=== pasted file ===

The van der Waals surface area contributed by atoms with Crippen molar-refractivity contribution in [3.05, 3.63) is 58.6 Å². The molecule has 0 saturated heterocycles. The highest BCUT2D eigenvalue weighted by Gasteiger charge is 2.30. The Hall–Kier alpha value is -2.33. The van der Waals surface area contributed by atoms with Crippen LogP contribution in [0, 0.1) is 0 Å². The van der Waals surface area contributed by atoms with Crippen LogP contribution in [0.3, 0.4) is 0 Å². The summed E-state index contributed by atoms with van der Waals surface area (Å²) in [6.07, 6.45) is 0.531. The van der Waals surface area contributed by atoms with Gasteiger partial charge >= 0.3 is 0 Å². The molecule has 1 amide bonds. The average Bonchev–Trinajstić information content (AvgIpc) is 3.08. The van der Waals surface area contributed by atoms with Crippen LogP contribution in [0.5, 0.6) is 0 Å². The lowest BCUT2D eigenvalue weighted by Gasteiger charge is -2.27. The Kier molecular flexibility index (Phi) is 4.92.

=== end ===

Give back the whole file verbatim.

The van der Waals surface area contributed by atoms with Crippen molar-refractivity contribution in [3.05, 3.63) is 58.6 Å². The molecule has 0 saturated heterocycles. The highest BCUT2D eigenvalue weighted by Gasteiger charge is 2.30. The Hall–Kier alpha value is -2.33. The van der Waals surface area contributed by atoms with Crippen LogP contribution in [0, 0.1) is 0 Å². The van der Waals surface area contributed by atoms with Crippen LogP contribution in [0.3, 0.4) is 0 Å². The summed E-state index contributed by atoms with van der Waals surface area (Å²) in [6.07, 6.45) is 0.531. The van der Waals surface area contributed by atoms with Gasteiger partial charge >= 0.3 is 0 Å². The molecule has 1 amide bonds. The average Bonchev–Trinajstić information content (AvgIpc) is 3.08. The van der Waals surface area contributed by atoms with Crippen LogP contribution in [0.5, 0.6) is 0 Å². The lowest BCUT2D eigenvalue weighted by Gasteiger charge is -2.27. The Kier molecular flexibility index (Phi) is 4.92.